Articles filed under Impact on People

MOECC staff knows about wind turbine health effects, WCO tells Minister

In several records, staff noted that wind turbine noise exceeded regulations: ““Staff have attended at the complainants homes on multiple occasions … noise measurements were obtained…subjective observations were made by Provincial Officers…the conclusion of the POs were that the noise emissions from the wind turbines were causing an adverse effect contrary to S. 14 (1) of the EPA at the complainants locations…”
8 Jun 2017

Anti-wind turbine advocates say public complaint process inadequate

Of the nearly 3,200 reports, 1,730 didn’t get site visit from ministry staff. Action on another 1,424 incidents was listed as deferred or planned. Only 24 public complaints on wind turbine operations between 2006 and 2014 were given priority status, according to ministry records obtained by Wind Concerns Ontario. Wilson said noise issues were the most common complaint.
1 Jun 2017

Response to Wind Turbine Complaints

Noiseresponsereport-final-may9_thumb This powerful document identifies and explains how the Ontario Government through its Ministry of the Environment and Climate Change dismissed, ignored, and otherwise failed to address thousands of wind turbine noise complaints in the period from 2006 to 2014. Nearly 3,200 reports of noise complaints were made during that time and in more than half the cases, the government took no action. The wind power industry was virtually self-regulating as the Ministry relied on predicted noise modeling to determine compliance rather than actual measurements. An excerpt of the report released by Wind Concerns Ontario is provided below. The full report can be accessed by clicking the links on this page.
31 May 2017

Experiment in environmental ethics

Back in the 1960s, Yale psychology professor Stanley Milgram conducted a research experiment whose results shocked the nation. Participants were told that they were taking on the role of “teacher” in a study of methods to improve learning. An authority figure told the “teacher” to administer increasingly powerful electric shocks to a “learner” in the next room whenever a question was answered incorrectly. There actually were no shocks and the learner was part of the research team, but the “teacher” heard increasing cries of pain with each “shock” administered. Even as the intensity of the shocks approached the maximum of 450 volts, the authority insisted that the shocks should continue – that the anguished screams, the banging on the wall, the pleas about heart conditions, and ultimately the ominous silence from the other room should all be ignored.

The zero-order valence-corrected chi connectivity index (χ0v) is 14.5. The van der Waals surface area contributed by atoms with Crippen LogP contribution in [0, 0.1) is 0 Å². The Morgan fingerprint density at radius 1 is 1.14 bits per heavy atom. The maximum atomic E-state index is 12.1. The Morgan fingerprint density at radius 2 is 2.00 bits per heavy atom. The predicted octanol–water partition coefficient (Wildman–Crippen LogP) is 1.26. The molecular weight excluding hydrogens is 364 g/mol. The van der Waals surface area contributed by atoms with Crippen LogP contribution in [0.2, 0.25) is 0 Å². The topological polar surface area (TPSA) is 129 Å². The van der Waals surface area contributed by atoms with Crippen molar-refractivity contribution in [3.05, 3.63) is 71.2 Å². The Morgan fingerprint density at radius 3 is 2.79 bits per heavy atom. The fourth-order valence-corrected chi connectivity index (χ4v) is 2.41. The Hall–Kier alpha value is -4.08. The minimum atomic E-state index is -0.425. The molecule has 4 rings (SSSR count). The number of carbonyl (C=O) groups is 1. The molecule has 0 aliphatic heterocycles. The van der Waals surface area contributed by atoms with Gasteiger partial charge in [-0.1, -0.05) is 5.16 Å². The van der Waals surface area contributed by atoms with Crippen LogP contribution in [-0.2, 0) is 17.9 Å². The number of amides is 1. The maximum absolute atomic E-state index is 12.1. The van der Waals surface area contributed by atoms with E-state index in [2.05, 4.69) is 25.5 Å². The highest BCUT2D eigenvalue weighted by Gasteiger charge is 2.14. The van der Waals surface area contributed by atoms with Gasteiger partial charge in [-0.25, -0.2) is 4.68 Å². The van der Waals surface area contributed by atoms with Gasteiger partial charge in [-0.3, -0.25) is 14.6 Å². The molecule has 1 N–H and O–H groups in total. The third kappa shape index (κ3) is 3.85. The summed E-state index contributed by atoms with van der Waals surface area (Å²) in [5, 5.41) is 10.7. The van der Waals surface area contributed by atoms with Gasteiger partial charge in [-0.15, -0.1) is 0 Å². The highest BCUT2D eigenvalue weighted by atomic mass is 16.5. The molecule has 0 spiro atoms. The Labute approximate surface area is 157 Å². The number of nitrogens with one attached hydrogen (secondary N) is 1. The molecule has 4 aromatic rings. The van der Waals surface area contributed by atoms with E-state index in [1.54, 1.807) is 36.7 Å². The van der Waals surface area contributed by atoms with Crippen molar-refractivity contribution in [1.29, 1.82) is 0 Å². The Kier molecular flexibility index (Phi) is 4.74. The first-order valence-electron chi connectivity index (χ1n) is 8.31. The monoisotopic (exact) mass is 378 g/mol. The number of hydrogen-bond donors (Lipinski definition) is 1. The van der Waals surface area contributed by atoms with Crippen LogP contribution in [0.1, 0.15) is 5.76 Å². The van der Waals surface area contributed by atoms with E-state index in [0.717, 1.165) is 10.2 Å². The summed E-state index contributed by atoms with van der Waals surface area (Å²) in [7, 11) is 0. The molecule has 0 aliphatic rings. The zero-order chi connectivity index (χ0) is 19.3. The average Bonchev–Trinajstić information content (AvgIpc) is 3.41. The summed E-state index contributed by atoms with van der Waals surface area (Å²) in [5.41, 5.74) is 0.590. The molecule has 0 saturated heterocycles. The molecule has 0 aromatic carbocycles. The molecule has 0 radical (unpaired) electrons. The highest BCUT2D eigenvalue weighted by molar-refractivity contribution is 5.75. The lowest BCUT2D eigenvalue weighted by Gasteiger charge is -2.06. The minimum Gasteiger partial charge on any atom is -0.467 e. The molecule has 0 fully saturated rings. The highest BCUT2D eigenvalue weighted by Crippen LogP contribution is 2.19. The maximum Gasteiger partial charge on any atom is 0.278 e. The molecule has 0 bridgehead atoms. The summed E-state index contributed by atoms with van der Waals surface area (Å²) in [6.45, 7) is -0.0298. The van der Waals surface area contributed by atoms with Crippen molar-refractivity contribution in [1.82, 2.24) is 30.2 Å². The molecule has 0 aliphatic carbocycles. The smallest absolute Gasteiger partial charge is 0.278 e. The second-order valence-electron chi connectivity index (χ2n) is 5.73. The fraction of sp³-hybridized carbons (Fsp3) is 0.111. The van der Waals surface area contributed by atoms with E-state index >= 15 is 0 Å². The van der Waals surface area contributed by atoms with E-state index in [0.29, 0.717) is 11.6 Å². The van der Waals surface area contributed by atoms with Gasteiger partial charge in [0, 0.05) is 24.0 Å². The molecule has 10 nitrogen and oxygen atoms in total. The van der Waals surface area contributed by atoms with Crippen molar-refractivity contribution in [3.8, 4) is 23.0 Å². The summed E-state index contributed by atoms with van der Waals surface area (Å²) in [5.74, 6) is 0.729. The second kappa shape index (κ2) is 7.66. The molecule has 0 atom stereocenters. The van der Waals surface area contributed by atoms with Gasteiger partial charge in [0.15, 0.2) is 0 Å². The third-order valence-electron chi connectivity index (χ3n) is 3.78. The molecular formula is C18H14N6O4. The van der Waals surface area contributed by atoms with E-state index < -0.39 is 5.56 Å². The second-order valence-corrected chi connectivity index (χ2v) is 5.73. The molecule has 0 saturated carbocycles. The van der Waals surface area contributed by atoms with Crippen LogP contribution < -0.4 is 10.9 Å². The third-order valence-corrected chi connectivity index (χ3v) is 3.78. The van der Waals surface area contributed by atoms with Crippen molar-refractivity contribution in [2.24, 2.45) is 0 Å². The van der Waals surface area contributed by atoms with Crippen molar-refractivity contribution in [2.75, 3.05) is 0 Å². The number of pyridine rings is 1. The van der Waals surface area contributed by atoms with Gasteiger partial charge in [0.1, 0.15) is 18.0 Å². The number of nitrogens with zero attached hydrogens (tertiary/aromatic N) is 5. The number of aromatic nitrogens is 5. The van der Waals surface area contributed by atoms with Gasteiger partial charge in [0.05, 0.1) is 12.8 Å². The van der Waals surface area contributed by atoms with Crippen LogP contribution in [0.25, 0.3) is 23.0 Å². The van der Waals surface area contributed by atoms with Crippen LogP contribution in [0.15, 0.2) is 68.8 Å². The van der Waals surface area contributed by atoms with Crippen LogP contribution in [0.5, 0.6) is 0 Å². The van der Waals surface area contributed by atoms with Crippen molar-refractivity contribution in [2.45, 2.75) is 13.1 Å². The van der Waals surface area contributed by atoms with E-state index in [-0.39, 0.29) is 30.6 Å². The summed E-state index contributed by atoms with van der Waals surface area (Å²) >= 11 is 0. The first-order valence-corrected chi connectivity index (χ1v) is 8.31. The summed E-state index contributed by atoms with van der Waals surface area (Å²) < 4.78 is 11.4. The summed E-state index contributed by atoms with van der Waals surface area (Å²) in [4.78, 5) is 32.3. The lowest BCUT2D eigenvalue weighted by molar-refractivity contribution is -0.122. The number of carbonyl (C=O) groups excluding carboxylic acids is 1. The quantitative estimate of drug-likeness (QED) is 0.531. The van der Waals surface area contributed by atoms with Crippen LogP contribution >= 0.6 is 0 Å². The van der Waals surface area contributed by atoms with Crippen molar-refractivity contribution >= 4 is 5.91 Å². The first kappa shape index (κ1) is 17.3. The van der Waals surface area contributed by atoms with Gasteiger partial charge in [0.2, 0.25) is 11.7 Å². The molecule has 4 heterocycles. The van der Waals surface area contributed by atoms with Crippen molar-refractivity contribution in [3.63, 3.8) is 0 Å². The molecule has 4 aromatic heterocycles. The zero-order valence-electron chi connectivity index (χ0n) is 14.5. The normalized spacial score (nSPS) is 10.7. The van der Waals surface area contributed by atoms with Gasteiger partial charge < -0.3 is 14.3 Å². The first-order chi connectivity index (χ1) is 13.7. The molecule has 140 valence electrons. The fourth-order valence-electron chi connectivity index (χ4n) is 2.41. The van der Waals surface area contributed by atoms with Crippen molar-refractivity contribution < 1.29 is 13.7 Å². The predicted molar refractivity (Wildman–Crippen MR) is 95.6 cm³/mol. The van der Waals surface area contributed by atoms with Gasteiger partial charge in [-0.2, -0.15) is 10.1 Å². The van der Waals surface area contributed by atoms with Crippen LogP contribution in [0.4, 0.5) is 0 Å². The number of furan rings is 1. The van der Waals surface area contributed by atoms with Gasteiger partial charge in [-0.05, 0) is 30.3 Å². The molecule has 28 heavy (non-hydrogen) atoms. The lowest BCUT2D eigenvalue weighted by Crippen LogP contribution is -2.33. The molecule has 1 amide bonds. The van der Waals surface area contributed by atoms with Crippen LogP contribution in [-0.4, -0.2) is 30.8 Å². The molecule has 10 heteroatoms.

24 May 2017

Is ‘big wind’ making people sick?

Both Cindy Cobb and Sandra Wolfe from Calhan, Colo., live in the shadow of Golden-West, and blame the turbines for deteriorating health. They report dizziness, nausea, loss of sleep and headaches. They say their symptoms coincide with when the wind farm became operational in September 2015. Cobb adds lethargy and high blood pressure to the list of symptoms ...According to Wolfe, the relentless spinning causes stress and loss of sleep. She has resorted to sleeping off-site from her own property.
24 May 2017

Residents speak out at town hall event

At the end of the two-and-a-half-hour conversation, Glenn said there were two takeaways: conflict of interest at the local level and that the social fabric of Michigan's communities is being destroyed. The point of the meeting was to discuss the future of wind development in the Thumb.
23 May 2017

Sound waves

The injury created by continuous thrumming sound waves is hard to grasp for people who haven’t been exposed. Aggrieved neighbors have sought to establish, through monitoring, that the sound at their homes is excessive. The utilities and wind developers have been dismissive, characterizing complaining neighbors as cranks or hypochondriacs.
18 May 2017

Public Service Board rules Georgia turbines don't require additional sound studies

About a year later, the board ruled in favor of Georgia Mountain Community Wind and determined that noise coming off the spinning turbine blades was not in excess of its state permit. But in that ruling the board said the McLanes and the Public Service Department could request additional testing if they could convince the board that the previous sound testing was not accurate.
15 May 2017

http://www.windaction.org/posts?topic=Impact+on+People&type=Article
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